It’s about hope, she said, explaining her new musical based on The Time Traveler’s Wife, in London. Almost any play worth staging is about hope; as is every book worth typing, every sermon worth the pulpit, every speech worth giving. But so much of our electronic space seems designed to exaggerate fear, distance, venal irrelevance and disconnection. Even in our highest arts of meaning-making such as the theater, we can forget why we are able to communicate at all, what words are for.
It’s about hope.
The worst of us say that hope is delusion that it’s really all about violence, money and domination. They cower behind a self-serving intellectual laziness accusing us of not knowing how life works.
Nobody knows more about unfair reality than artists, especially those in theater. They are blessed but also cursed by talent that wanted to flow like hot lava their whole life. But they were usually the wrong size, color, sex, pitch of voice, perspective in the wrong town, country and century in front of the wrong casting committee, much less audience, who had someone else in mind. True of the ones’ aiming for the stage and those behind the curtain, imagining the lines, music, set or trying to run the business of the arts. That’s before the professionally unhappy people called critics have their shot. It’s a rare artist with healthcare insurance, savings or rent in the bank or any hope their kids get straight teeth, much less private college.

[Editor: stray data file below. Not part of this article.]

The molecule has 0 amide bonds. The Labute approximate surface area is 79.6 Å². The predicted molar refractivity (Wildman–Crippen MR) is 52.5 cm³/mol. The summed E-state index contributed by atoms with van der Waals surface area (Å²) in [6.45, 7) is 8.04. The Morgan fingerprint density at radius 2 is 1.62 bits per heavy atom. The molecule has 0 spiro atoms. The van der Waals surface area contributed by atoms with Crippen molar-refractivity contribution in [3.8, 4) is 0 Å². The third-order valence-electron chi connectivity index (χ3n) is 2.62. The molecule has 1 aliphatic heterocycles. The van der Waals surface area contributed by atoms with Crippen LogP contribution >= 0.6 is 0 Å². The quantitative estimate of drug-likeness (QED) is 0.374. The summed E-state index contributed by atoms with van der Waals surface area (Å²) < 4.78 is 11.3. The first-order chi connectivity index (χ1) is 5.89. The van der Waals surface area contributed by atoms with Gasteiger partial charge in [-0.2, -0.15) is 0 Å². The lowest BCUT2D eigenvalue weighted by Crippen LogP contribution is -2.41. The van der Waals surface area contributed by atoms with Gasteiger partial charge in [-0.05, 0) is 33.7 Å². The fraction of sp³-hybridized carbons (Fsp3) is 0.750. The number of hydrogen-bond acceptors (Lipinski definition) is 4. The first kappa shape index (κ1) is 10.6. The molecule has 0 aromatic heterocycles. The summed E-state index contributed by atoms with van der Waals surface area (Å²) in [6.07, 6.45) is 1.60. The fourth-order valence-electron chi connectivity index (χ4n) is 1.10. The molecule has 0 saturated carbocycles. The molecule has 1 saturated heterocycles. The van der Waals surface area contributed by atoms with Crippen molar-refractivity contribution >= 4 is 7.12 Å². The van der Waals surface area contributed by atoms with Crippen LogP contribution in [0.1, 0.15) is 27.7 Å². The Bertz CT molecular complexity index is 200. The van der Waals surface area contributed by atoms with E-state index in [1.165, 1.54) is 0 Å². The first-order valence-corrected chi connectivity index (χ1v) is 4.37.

Artists know all about unfair; always have. And because of that they know that nothing is more important than the words that bring hope to life again and again. You can’t do that alone; you need a congregation a company of friends.
The friends of Shakespeare improbably managed to salvage the scraps of his plays into the collection that are fundamental to English—one could argue human—culture. The Book of Will is the story of those friends, a love letter to all those who find hope in language, especially in really tough places. Prescott is one of those tough places, the second poorest borough in England a long way from the West End of London. The town improbably built the Shakespeare North Playhouse here during COVID. This was the site where some of Shakespeare original actors played those centuries ago long before immunization or modern sanitation. Death and suffering were common around the theater then as they are today in Afghanistan. One of the actual first folios was on display downstairs from where a new troupe of actors took to the stage yet once again giving themselves to raising up the words. Why did Will’s friends speak then? Why do these friends do so now?
It’s about hope.
This is also true of those who use god-talk in a room built much like theaters, though usually with worse acoustics and less comfortable seats. The sister of the director of Book of Will is a vicar in a church in London. Both theater and theology depend on the rich for the bricks, so have had to put up with a lot of people dismissive of their most noble work. The god-places are more likely to have food pantries and clothes closets than bars, but both exist for others, not themselves. They point beyond, within and among those of us hoping for hope.
So when they say that hope is not a delusion, you have to pause.
“All I have is too little time on earth.”
“I should savor all I can.”
“I would stop right now on an ordinary day
And forget about tomorrow.
“I don’t need tomorrow.”
“Measure out these days till they slip away.”
“All I need is this little time on earth.”*
“Make it new.”**